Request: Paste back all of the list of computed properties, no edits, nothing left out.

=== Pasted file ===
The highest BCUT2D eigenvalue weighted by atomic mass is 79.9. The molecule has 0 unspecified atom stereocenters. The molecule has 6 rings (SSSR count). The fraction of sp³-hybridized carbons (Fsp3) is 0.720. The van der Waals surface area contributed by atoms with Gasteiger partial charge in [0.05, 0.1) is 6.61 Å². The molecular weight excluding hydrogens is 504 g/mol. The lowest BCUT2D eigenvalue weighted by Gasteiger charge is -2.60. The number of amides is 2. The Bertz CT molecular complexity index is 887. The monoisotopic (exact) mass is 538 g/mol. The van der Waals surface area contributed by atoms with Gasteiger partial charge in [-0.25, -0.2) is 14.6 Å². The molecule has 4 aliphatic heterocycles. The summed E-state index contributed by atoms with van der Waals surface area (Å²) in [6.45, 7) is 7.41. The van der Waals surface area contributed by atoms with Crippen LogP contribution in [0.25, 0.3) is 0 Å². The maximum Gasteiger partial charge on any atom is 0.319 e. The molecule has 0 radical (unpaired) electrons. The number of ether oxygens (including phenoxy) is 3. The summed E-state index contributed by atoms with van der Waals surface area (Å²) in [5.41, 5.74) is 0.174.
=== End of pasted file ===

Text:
The highest BCUT2D eigenvalue weighted by atomic mass is 79.9. The molecule has 0 unspecified atom stereocenters. The molecule has 6 rings (SSSR count). The fraction of sp³-hybridized carbons (Fsp3) is 0.720. The van der Waals surface area contributed by atoms with Gasteiger partial charge in [0.05, 0.1) is 6.61 Å². The molecular weight excluding hydrogens is 504 g/mol. The lowest BCUT2D eigenvalue weighted by Gasteiger charge is -2.60. The number of amides is 2. The Bertz CT molecular complexity index is 887. The monoisotopic (exact) mass is 538 g/mol. The van der Waals surface area contributed by atoms with Gasteiger partial charge in [-0.25, -0.2) is 14.6 Å². The molecule has 4 aliphatic heterocycles. The summed E-state index contributed by atoms with van der Waals surface area (Å²) in [6.45, 7) is 7.41. The van der Waals surface area contributed by atoms with Crippen LogP contribution in [0.25, 0.3) is 0 Å². The maximum Gasteiger partial charge on any atom is 0.319 e. The molecule has 0 radical (unpaired) electrons. The number of ether oxygens (including phenoxy) is 3. The summed E-state index contributed by atoms with van der Waals surface area (Å²) in [5.41, 5.74) is 0.174.